Academic journal article
By McCooey, David; Lowe, David
Biography , Vol. 33, No. 1
Since the 1970s it has been axiomatic that "the personal is the political." But how political is the personal? In particular, to what extent can political speech contain--and strategically employ--autobiographical self-disclosure? That autobiographical self-disclosure can be employed for politically strategic reasons is observable in the acceptance speech that Malcolm Turnbull, the Australian Liberal MP, made when he became Leader of the Opposition in September 2008. Turnbull, who had previously been a merchant banker and who was, in 2009, listed as among Australia's top 200 richest, accepted the position by referring to his under-privileged background:
I do not come to the position of leader of the Liberal Party from a lifetime of privilege. I know what it is like to be very short of money. I know what it is like to live in rented flats. I know what it is like to grow up with a single parent, with no support other than a devoted and loyal father.
This description of Turnbull's childhood, which mentions nothing of his attendance at elite private schools, is notably in tune with the descriptions that Kevin Rudd gave, just prior to the election in 2007 that saw him become Prime Minister, of the difficulties he faced during childhood after the death of his father. (Coincidently, Rudd is also a notably wealthy parliamentarian, albeit less directly, through the wealth of his wife, successful businesswoman Therese Rein). In both cases the stories told are partial, evoke the politicians' childhoods, and are clearly designed to elicit sympathy from, and instill trust in, voters.
The autobiographical statements of these senior political figures occurred in speeches and interviews, and were clearly designed to circulate widely as media speech (which they did). As such they are unmistakably part of a wider project of "spin" in which strategic self-disclosure is designed to make political leaders more appealing to voters by making them seem more like the voters themselves. But how present is autobiographical discourse in more formal political speech, and what function does it perform? To be specific, how does autobiography operate in the most formalized kind of political discourse, parliamentary speech? In this article we will consider these questions with reference to the First Speeches made by Australian parliamentarians in three post-1945 parliaments: 1950, 1976, and 1996. We chose three parliaments for reasons that are partly related to political circumstance and partly practical. In each case, a new government brought with it a sense of sea change, having defeated the previous incumbent by offering markedly different directions for voters, and in each case the new government also saw a high number of new Members take their seats, thereby offering rich pickings from First Speeches.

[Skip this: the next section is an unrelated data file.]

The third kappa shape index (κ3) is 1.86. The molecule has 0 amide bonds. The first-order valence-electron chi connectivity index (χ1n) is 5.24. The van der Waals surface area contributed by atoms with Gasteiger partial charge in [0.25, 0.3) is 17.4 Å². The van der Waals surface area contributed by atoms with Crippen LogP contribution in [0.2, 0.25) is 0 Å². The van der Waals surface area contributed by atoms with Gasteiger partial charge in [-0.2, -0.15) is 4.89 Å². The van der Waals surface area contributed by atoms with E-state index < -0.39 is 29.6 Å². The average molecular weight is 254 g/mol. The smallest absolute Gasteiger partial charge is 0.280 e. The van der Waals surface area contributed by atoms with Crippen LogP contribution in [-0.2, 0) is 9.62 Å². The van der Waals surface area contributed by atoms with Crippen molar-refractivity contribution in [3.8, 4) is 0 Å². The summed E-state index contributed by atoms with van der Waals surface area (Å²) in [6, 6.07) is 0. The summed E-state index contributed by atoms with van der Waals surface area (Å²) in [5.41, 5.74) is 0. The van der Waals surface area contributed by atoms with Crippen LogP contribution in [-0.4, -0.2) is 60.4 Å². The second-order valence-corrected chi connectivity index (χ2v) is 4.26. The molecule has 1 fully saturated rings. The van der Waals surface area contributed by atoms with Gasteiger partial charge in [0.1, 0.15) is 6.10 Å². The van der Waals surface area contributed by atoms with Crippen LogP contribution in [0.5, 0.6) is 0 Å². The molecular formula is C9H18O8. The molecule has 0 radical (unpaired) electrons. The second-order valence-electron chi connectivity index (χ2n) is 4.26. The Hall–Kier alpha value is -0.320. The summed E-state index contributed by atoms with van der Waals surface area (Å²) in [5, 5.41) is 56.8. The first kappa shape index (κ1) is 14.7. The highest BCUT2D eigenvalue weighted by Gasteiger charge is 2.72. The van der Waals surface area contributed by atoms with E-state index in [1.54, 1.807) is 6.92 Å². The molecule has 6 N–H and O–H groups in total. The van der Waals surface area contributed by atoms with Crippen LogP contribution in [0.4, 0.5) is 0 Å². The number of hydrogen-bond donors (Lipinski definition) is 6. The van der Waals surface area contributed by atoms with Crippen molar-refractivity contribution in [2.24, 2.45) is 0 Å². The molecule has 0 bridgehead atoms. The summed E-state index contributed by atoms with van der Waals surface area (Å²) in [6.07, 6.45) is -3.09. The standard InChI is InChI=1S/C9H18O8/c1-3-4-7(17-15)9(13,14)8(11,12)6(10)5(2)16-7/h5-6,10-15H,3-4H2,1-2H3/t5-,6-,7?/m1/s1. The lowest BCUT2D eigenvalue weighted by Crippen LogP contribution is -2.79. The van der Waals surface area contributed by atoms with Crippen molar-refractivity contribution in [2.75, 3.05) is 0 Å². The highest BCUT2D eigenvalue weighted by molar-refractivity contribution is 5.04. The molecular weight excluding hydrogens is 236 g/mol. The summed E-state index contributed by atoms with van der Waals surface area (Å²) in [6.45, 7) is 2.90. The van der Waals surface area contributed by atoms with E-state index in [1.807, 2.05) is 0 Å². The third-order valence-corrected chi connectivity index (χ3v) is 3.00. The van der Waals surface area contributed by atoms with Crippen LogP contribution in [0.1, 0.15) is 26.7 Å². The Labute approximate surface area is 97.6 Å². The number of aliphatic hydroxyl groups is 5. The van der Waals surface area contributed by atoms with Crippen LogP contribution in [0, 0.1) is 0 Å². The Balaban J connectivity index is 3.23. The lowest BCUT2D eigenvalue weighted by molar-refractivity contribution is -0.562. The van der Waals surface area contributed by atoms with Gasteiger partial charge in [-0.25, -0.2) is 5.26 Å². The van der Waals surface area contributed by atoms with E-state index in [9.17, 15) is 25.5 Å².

First Speeches have been chosen because they allow, relatively speaking, parliamentarians a degree of freedom, unavailable at any other time, in what they choose to discuss. This is because a newly elected Member normally makes her or his First Speech during the Address in Reply debate that occurs during the first session of parliament after an election has been held (Harris 141). As House of Representatives Practice notes, the Address in Reply debate is exempted from the rule of relevance, and thus the scope of the debate is "unlimited in subject matter and usually ranges over a wide field of public affairs, including government policy and administration. Members may not discuss a specific motion of which notice has been given, and a specific allusion to any matter which is an order of the day should be avoided" (Harris 229). Given these conditions, autobiographical self-disclosure is more likely to occur in First Speeches than in speeches made during question time or addressing specific pieces of legislation. The parliamentary tradition of not interrupting First Speeches may also make autobiographical self-expression more likely. …